This is what I did, Berklee melodic rhythms for guitar, Real Book (jazz standards, learned chord melody) and the 1st and 2nd level of the Mel Bay books.

    Forget the tab, it's BS. Just give a sheet of tab to the piano player in your band and see what it gets you. It might be fine for stuff you want to do but has no real relevence when it comes to other instruments.

    I went through the melodic rhythms book 3 times, 1st time basic position, 2nd time another place on the neck and the 3rd time transposing the key signature on the fly. This is a great starting point but not necessarily the only way.
  8. Neilsonite

    Neilsonite Member

    Nov 10, 2005
    Hi, not sure if you're keen on jazz in particular or not (I only noticed Bach, Angus Young, speed, tapping, comping, and soloing in your post, but maybe the other guys know you better than I do!), but my advice is that if you want to get good at sweeping, Sheets of Sound is the book for you!

    On notation: I disagree slightly with harryjmic - I can read well, but IMHO standard notation is really poorly suited to the guitar, which is why tablature has been around for centuries... (A lot of Baroque lute music was written in tablature, for example.) It's obviously handy to be able to read standard notation (particularly rhythm notation), but there's a reason why there are lots of different staves - different instruments make different sounds, and are approached in different ways. Piano suits both treble and bass clef, but try giving your piano player something written in an alto clef, and see if they like it... Better yet, give them a percussion score... ;) I know I'm sounding critical of standard notation, but I'm not meaning to (it is vital for communication purposes), just wanting to stick up for tablature, and for the idea of having instrument-specific notation systems as an aid...

  9. derek_32999

    derek_32999 Member

    Sep 10, 2005
    what about the book fretboard logic... OMG that book was earth shattering to me!!!
  10. spencerbk

    spencerbk Member

    Jul 28, 2004
    New York, NY
    Sheets of Sound is a GREAT book for technique. However, it's certainly not a music theory book and there isn't much about where to play the different patterns introduced. I recommend it all the same, but it should be used in conjunction with other things.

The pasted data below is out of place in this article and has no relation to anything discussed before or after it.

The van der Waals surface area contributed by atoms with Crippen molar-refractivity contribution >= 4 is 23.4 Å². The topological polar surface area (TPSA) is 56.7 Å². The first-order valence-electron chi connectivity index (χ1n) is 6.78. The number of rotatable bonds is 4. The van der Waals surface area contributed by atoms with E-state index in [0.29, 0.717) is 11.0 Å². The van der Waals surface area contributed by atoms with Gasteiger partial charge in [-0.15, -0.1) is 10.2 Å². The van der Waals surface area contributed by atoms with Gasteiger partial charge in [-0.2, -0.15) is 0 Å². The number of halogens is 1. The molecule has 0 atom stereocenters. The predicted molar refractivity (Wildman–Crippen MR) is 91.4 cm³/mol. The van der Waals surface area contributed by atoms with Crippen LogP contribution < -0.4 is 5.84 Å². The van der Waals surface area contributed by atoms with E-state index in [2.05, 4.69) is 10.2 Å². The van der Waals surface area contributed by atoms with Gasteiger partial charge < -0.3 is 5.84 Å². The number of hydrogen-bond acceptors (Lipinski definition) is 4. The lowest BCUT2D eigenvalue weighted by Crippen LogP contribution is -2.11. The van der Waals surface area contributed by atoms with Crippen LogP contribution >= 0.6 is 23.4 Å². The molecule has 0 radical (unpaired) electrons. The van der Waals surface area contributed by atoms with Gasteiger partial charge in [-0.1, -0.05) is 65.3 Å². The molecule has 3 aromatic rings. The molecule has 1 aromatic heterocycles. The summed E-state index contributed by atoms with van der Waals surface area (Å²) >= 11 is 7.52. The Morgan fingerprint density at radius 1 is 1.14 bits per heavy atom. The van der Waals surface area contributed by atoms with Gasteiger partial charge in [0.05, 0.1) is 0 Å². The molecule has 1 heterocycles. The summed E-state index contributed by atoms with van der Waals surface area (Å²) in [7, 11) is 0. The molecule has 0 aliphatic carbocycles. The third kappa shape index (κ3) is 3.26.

A favorite of mine is "The Jazz Theory Book" by Mark Levine. It is not written for guitar, but the explanations of chords and scales and substitutions are wonderful
  11. spencer096

    spencer096 Member

    Sep 12, 2005
    cleveland, OH/denton, TX
    I was in the same boat as you a few years ago. Im now in one of the best jazz schools in the country (University of North Texas) and am still getting my ass kicked, but thats normal here.

    technique: honestly, listen and play along to yngwie, dream theater, jason becker, steve vai, van halen etc. anything fast really. just listen and absorb it all. when youre bored sitting around watching tv, sit with your guitar and run thru those licks until theyre clean and precise and quick. practice with a metronome and run scales in 8th and 16th notes. learn violin/clarinet/saxophone etudes and work the speed up. start slow, play it perfect, speed it up.

    reading: the thing i spend the most time on...basically, read EVERYTHING you can all the time. it comes with doing it.

    literature: advancing guitarist by mick goodrick is cool, but unorthodox. for chords, chord chemistry by ted greene is great. learning how to play changes, lines, developing a jazz language by jerry bergonzi. reading books, violin sonatas by bach, pretty much anything will do.

    sweeping: take it really slow and make sure your hands are coordinated. then practice arpeggios and get them comfortable in your left hand and just work it up. listen to sweep masters like john petrucci, yngwie, jason becker, rusty cooley, etc.